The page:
Exclusive: LSE students outraged after property law exam is brought forward by a whole month

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By Thomas Connelly on

And then moved back to its original date days later

Students at the London School of Economics (LSE) were left seething over the weekend, after being informed that their property law exam was being brought forward by a whole month.

On Friday afternoon, just hours before they were due to break up for Easter, LLB students received an email that said their “Property II” exam — which was originally scheduled for 2 June — would now take place on 2 May. The message, in full below, apologised to those affected for the “disruption”, but failed to offer any explanation as to why the decision had been taken in the first place.

A copy of the email received by LSE law students on Friday

As you can probably imagine the exam date switch did not go down well with LSE’s law student cohort. One, wishing to remain anonymous, told Legal Cheek that the law school’s decision was “outrageous”. Another — who revealed that students had received their finalised exam timetable over a month ago — branded it “unacceptable”.

And these weren’t just isolated pockets of discontent. A petition calling for “the exam to be placed on its original date” has amassed over 400 signatures. Continuing, the online appeal — which was posted on Change.org — states that the date switch is “taking away valuable revision time for students.”

Change.org petition

Now, it would appear LSE bigwigs have bowed to student pressure.

Those affected by the decision received an email (in full below) this morning which confirmed that the property exam would now take place on its original date, 2 June. Apologising “for any distress or worry caused,” the email cites a number of factors that prompted the date change, including the close proximity of other exams and issues finding a large enough venue in London.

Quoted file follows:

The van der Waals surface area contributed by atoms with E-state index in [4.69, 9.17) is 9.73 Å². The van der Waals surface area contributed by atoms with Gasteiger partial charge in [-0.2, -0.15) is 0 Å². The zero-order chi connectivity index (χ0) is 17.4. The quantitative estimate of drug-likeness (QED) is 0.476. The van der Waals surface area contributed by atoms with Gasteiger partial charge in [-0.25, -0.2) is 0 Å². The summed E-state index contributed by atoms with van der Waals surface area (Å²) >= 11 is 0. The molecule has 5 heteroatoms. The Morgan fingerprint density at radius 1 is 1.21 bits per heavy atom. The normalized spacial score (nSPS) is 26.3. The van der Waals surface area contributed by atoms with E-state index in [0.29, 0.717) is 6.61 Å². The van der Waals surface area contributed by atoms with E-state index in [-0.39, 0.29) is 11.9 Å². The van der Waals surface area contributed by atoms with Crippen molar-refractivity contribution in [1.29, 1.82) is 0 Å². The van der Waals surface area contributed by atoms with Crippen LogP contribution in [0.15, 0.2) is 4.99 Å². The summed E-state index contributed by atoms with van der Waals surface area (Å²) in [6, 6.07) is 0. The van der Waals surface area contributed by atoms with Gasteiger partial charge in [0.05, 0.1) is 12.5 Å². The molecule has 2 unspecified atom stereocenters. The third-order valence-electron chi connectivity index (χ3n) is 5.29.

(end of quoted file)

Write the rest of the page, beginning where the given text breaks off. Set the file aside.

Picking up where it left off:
A copy of the follow up email received by students this morning

Confirming that the exam would now go ahead on its original date, LSE’s head of law, Jeremy Horder, told Legal Cheek:

The department of law made a recent change to the date set for an examination, after consideration of a variety of concerns about the original date. However, in the light of student objections to the disruption that this change would cause, the department has reinstated the original date for the examination. The department apologises for any worry or confusion that may have been caused.

It would appear the only thing more stressful than taking a law exam is trying to schedule one.

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